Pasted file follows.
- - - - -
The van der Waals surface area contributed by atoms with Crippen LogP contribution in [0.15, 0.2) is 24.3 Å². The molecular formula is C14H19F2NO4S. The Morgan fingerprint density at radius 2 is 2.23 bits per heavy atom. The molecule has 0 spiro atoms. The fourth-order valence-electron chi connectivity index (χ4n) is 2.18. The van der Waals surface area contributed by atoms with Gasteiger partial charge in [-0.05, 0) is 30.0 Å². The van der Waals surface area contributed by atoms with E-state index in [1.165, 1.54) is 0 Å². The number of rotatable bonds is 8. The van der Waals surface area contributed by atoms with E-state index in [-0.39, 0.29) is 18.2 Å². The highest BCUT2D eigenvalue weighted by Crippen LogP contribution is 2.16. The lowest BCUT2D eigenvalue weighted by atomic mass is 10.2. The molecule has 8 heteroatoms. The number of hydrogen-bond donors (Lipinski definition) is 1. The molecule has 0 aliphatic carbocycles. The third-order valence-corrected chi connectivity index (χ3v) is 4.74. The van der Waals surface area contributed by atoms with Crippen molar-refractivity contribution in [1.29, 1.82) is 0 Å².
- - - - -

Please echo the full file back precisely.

The van der Waals surface area contributed by atoms with Crippen LogP contribution in [0.15, 0.2) is 24.3 Å². The molecular formula is C14H19F2NO4S. The Morgan fingerprint density at radius 2 is 2.23 bits per heavy atom. The molecule has 0 spiro atoms. The fourth-order valence-electron chi connectivity index (χ4n) is 2.18. The van der Waals surface area contributed by atoms with Gasteiger partial charge in [-0.05, 0) is 30.0 Å². The van der Waals surface area contributed by atoms with E-state index in [1.165, 1.54) is 0 Å². The number of rotatable bonds is 8. The van der Waals surface area contributed by atoms with E-state index in [-0.39, 0.29) is 18.2 Å². The highest BCUT2D eigenvalue weighted by Crippen LogP contribution is 2.16. The lowest BCUT2D eigenvalue weighted by atomic mass is 10.2. The molecule has 8 heteroatoms. The number of hydrogen-bond donors (Lipinski definition) is 1. The molecule has 0 aliphatic carbocycles. The third-order valence-corrected chi connectivity index (χ3v) is 4.74. The van der Waals surface area contributed by atoms with Crippen molar-refractivity contribution in [1.29, 1.82) is 0 Å².